Moore's Law, named after Intel co-founder Gordon Moore who predicted that the industry would double the number of transistors it could build on a single chip at routine intervals of 12 to 18 months, seemed to had hit a halt when "the chip making industry has not yet found a way forward beyond the next two or three generations of silicon."
That's all about to change now that IBM scientists have figured out how to make transistors even smaller after being able to "pattern an array of carbon nanotubes on the surface of a silicon wafer and use them to build chips that are hybrids of silicon and carbon nanotubes with more than 10,000 working transistors."
The I.B.M. advance is significant, scientists said, because the chip making industry has not yet found a way forward beyond the next two or three generations of silicon.
"This is terrific. I'm really excited about this," said Subhasish Mitra, a Stanford University electrical engineering professor who specializes in carbon nanotube materials. The promise of the new material, he said is that not only will carbon nanotubes allow chip makers to build smaller transistors, but it is likely they will turn off and on more quickly as well.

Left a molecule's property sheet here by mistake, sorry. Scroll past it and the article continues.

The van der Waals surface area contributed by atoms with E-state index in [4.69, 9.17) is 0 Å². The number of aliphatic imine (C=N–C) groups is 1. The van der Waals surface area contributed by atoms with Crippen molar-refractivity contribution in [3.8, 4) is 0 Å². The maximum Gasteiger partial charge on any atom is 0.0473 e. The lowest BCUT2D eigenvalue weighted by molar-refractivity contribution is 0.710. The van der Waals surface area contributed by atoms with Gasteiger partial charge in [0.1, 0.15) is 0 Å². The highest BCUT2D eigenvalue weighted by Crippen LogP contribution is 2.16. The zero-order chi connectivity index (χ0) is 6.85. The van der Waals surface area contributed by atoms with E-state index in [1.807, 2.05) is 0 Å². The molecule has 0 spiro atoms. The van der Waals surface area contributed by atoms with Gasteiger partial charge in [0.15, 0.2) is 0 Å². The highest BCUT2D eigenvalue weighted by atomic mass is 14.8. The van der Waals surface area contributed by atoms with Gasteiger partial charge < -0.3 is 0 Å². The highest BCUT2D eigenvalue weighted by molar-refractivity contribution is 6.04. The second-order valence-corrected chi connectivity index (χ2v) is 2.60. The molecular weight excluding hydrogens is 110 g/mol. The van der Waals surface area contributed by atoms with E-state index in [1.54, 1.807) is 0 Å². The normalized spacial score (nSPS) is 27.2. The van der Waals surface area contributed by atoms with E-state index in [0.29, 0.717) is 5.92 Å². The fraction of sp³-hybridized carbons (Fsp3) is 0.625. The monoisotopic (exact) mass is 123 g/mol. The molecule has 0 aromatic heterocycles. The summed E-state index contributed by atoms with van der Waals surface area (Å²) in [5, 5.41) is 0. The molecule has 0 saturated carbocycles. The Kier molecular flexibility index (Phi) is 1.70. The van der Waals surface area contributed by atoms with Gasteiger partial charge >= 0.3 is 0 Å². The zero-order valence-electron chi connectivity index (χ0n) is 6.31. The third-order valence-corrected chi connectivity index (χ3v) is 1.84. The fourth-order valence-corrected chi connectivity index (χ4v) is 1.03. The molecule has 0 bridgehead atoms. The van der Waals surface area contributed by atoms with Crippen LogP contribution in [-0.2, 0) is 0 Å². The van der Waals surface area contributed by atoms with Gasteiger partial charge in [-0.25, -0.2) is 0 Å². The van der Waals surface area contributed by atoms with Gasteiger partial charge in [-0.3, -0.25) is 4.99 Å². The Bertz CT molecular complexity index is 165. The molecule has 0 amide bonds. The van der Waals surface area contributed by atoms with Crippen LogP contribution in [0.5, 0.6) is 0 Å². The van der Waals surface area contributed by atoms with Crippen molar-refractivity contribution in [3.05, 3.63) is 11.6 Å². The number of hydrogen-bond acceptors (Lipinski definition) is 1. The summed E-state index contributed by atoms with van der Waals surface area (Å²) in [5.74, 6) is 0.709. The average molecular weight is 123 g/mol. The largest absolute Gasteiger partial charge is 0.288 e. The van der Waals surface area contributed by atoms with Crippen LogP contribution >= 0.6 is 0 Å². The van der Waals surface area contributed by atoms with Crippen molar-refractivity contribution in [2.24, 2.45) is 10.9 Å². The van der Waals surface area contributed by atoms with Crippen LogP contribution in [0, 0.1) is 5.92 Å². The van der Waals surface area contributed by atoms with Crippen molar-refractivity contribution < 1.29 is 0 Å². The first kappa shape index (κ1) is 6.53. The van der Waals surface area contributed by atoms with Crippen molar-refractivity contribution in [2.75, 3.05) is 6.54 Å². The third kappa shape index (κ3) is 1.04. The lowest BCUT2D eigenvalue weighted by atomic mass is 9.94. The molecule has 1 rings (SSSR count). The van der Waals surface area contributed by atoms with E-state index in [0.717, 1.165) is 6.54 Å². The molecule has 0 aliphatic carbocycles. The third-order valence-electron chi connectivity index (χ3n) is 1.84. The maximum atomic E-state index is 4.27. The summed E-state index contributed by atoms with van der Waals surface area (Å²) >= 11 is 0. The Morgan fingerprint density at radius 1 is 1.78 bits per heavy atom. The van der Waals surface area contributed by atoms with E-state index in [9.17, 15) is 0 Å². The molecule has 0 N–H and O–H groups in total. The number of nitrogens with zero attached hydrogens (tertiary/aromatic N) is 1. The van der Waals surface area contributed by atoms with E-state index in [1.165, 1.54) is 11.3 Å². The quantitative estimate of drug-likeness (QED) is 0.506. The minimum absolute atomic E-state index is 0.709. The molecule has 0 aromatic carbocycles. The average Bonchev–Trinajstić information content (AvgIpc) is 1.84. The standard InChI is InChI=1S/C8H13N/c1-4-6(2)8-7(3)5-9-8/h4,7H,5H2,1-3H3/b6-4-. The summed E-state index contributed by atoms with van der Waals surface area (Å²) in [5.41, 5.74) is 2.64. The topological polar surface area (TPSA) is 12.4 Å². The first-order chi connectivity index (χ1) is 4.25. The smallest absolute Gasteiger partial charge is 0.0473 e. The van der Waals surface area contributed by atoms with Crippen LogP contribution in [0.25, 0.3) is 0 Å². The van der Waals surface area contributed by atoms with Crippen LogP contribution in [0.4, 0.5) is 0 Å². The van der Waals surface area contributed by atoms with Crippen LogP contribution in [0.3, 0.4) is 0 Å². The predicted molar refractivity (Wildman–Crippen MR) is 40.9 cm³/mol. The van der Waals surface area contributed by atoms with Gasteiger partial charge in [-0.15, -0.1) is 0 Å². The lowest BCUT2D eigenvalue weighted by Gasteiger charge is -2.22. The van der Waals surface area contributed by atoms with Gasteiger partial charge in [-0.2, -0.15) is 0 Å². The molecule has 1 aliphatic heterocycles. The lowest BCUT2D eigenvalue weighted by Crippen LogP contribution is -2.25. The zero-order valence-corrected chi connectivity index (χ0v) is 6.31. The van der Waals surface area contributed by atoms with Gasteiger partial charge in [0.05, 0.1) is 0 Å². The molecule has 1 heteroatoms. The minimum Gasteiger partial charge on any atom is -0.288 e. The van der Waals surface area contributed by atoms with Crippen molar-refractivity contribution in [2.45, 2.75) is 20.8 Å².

In recent years, while chip makers have continued to double the number of transistors on microprocessors and memory chips, their performance, measured as "clock speed," has largely stalled. This has forced the computer industry to change its design and begin building more parallel computers. Today, even smartphone microprocessors come with as many as four processors, or "cores," which are used to break up tasks so they can be processed simultaneously.
I.B.M. scientists said they believed that once they have perfected the use of carbon nanotubes sometime after the end of this decade, it will be possible to dramatically raise the speed of future chips as well as dramatically increase the number of transistors.
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